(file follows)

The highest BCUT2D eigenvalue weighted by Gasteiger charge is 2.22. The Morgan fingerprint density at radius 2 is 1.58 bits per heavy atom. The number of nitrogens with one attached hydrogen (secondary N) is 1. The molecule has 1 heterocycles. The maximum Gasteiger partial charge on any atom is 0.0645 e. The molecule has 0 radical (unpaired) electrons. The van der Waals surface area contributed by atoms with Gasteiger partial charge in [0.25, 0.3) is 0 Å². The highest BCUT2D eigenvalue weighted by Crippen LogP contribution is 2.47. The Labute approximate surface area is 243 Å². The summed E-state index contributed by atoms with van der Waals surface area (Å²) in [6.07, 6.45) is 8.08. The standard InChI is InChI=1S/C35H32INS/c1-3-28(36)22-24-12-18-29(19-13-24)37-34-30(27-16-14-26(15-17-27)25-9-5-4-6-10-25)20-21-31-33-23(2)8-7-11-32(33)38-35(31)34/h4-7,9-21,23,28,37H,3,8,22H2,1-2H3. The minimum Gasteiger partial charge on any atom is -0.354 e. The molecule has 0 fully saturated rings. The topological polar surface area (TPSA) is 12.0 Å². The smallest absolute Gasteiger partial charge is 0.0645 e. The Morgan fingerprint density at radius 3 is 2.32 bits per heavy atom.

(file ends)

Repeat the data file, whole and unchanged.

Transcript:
The highest BCUT2D eigenvalue weighted by Gasteiger charge is 2.22. The Morgan fingerprint density at radius 2 is 1.58 bits per heavy atom. The number of nitrogens with one attached hydrogen (secondary N) is 1. The molecule has 1 heterocycles. The maximum Gasteiger partial charge on any atom is 0.0645 e. The molecule has 0 radical (unpaired) electrons. The van der Waals surface area contributed by atoms with Gasteiger partial charge in [0.25, 0.3) is 0 Å². The highest BCUT2D eigenvalue weighted by Crippen LogP contribution is 2.47. The Labute approximate surface area is 243 Å². The summed E-state index contributed by atoms with van der Waals surface area (Å²) in [6.07, 6.45) is 8.08. The standard InChI is InChI=1S/C35H32INS/c1-3-28(36)22-24-12-18-29(19-13-24)37-34-30(27-16-14-26(15-17-27)25-9-5-4-6-10-25)20-21-31-33-23(2)8-7-11-32(33)38-35(31)34/h4-7,9-21,23,28,37H,3,8,22H2,1-2H3. The minimum Gasteiger partial charge on any atom is -0.354 e. The molecule has 0 fully saturated rings. The topological polar surface area (TPSA) is 12.0 Å². The smallest absolute Gasteiger partial charge is 0.0645 e. The Morgan fingerprint density at radius 3 is 2.32 bits per heavy atom.